Gov. Baker Orders All Non-essential Businesses to Close for Two Weeks
BOSTON — Gov. Charlie Baker issued an emergency order this morning requiring all businesses and organizations that do not provide “COVID-19 essential services” to close their physical workplaces and facilities to workers, customers, and the public from Tuesday, March 24 at noon until Tuesday, April 7 at noon. These businesses are encouraged to continue operations remotely.
The Baker-Polito administration issued a list of designated businesses and other organizations that provide essential services and workforces related to COVID-19 that may continue to operate brick-and-mortar facilities during this two-week time period. This list — based on federal guidance and amended to reflect the needs of Massachusetts’ unique economy — includes healthcare and public health; law enforcement, public safety, and first responders; food and agriculture; critical manufacturing; transportation; energy; water and wastewater; public works; communications and information technology; financial services; defense industry base; chemical manufacturing and hazardous materials; news media; and other designated community-based essential function and government operations. While these businesses are designated as essential, they are urged to follow social-distancing protocols for workers in accordance with guidance from the Department of Public Health.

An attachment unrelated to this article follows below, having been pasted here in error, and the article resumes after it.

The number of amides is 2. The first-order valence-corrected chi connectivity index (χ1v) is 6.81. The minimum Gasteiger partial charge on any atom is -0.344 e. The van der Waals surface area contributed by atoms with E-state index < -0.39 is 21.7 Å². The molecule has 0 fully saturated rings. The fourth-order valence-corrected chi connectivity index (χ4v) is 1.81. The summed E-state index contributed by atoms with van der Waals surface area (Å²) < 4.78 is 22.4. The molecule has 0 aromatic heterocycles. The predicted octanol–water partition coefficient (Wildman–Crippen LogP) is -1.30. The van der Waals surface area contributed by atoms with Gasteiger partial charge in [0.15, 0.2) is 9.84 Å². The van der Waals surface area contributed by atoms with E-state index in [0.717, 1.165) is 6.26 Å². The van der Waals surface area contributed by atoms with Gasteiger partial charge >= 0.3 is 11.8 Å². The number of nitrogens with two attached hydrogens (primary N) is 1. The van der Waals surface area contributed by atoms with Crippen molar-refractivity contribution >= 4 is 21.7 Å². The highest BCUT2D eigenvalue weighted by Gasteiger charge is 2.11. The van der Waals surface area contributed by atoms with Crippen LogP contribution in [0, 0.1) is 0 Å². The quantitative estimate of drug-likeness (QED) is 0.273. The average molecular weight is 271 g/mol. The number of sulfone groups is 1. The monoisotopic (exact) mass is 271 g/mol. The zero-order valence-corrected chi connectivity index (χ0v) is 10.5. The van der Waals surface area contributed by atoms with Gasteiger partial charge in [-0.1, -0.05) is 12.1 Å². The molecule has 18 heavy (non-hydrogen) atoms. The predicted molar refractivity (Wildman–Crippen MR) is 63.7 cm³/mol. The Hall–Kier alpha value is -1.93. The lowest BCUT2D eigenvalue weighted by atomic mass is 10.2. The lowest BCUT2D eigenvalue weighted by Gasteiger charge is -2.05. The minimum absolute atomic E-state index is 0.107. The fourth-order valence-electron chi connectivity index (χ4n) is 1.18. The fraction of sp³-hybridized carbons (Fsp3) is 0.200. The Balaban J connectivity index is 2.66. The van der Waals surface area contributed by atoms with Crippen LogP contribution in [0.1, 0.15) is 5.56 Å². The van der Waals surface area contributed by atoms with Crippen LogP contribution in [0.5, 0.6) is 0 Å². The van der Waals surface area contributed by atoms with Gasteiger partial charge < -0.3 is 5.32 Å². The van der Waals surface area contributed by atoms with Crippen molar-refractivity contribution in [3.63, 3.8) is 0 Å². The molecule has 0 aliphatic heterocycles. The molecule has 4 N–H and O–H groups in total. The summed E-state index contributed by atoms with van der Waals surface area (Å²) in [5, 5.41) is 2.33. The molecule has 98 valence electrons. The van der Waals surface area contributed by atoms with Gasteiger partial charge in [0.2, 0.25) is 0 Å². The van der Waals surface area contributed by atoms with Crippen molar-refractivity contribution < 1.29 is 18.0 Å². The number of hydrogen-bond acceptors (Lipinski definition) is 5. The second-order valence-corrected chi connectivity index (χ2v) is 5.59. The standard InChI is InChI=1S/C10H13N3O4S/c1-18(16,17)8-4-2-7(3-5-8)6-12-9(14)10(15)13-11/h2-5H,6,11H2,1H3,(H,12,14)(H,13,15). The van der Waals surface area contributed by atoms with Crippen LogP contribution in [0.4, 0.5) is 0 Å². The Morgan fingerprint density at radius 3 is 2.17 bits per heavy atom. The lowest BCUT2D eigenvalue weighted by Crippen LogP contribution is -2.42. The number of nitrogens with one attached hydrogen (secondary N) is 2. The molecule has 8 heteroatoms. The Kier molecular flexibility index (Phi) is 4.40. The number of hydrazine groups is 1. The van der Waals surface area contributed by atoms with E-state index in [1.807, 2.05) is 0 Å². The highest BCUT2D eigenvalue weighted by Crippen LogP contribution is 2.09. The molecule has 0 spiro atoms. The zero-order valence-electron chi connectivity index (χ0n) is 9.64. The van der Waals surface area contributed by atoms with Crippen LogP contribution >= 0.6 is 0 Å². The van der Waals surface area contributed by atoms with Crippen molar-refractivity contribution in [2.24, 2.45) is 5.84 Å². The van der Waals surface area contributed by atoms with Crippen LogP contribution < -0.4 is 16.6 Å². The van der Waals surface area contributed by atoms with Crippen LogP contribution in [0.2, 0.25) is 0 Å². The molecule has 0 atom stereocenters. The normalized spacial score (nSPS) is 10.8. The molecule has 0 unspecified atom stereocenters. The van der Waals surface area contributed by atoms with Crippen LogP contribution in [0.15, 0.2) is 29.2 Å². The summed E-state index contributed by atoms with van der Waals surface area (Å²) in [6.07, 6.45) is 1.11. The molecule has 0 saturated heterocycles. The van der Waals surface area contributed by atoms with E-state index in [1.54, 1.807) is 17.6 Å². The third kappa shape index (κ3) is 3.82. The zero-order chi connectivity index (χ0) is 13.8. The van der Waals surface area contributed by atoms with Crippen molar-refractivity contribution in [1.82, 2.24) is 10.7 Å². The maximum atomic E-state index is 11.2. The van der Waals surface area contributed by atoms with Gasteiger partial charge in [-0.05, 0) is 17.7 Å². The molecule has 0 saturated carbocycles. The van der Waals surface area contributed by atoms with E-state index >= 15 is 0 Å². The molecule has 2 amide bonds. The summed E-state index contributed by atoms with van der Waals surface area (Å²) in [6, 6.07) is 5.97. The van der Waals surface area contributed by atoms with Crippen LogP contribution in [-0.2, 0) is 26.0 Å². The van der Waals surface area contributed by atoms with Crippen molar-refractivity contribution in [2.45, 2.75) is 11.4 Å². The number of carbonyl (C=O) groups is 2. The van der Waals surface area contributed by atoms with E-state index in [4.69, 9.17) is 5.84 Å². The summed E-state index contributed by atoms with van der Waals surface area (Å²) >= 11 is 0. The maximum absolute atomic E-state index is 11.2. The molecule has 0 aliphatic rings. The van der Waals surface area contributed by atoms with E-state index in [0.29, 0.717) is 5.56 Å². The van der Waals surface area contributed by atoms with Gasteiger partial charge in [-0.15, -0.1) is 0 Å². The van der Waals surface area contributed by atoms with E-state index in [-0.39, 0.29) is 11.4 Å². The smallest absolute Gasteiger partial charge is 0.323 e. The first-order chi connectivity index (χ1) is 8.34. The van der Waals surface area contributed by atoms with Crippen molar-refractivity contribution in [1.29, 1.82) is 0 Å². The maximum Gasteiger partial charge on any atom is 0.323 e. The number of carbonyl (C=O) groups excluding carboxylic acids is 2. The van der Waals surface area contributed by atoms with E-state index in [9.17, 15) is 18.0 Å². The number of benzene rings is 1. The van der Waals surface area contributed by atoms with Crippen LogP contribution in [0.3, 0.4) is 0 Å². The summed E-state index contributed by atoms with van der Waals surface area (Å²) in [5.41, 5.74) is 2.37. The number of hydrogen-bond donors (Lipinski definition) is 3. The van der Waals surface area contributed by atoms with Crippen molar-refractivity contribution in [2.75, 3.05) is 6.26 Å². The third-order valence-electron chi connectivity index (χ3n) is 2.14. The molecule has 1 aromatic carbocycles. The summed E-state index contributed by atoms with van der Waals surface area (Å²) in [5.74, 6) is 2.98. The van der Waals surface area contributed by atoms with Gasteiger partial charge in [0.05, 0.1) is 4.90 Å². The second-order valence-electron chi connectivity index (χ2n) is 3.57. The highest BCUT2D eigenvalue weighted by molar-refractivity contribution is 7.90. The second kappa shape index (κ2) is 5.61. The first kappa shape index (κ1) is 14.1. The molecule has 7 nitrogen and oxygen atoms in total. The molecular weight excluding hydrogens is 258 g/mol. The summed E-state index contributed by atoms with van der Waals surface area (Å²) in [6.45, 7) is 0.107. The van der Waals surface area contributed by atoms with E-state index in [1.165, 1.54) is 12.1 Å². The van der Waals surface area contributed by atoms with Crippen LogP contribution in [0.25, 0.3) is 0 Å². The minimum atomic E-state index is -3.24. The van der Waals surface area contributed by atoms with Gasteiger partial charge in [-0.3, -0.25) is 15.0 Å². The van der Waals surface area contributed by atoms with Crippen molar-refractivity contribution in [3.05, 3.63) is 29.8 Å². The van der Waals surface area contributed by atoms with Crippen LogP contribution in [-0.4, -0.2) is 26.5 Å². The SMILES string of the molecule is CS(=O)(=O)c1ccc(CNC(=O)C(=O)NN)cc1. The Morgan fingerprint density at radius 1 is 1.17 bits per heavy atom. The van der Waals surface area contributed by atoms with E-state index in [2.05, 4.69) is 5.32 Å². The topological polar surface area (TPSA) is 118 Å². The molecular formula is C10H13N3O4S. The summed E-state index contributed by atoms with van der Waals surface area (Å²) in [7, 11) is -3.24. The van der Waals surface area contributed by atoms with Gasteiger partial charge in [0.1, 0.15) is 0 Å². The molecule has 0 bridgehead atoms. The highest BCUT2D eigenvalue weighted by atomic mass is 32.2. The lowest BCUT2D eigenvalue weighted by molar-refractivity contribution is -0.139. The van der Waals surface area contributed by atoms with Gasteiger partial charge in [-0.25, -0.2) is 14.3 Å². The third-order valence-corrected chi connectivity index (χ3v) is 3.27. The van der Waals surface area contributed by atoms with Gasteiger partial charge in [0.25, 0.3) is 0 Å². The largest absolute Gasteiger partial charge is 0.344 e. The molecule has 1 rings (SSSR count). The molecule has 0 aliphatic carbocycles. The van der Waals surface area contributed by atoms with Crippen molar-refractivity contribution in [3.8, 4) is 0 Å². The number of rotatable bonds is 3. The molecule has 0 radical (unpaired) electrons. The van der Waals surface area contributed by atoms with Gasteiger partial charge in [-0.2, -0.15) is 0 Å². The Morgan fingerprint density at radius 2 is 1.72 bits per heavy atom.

Businesses and organizations not on the list of essential services are encouraged to continue operations through remote means that do not require workers, customers, or the public to enter or appear at the brick-and-mortar premises closed by the order.
Restaurants, bars, and other establishments that sell food and beverage products to the public are encouraged to continue to offer food for takeout and by delivery if they follow the social-distancing protocols set forth in Department of Public Health guidance. On-premises consumption of food or drink is prohibited.
Due to evolving spread of COVID-19 in Massachusetts, Baker has directed the Department of Public Health to issue a stay-at-home advisory outlining self-isolation and social-distancing protocols. Residents are advised to stay home and avoid unnecessary travel and other unnecessary activities during this two-week time period. Residents over age 70 or with underlying health conditions, who are considered at high risk when exposed to COVID-19, should limit social interactions with other people as much as possible.
The Baker-Polito administration does not believe Massachusetts residents can be confined to their homes and does not support home confinement for public-health reasons. However, the administration’s order limits gatherings to 10 people during the state of emergency, a reduction from the 25-person limit established in an earlier order. This includes community, civic, public, leisure, faith-based, and any other event or activity that brings together more than 10 people in any confined space. The order does not prohibit gatherings of more than 10 people in an outdoor space, like a park or athletic field.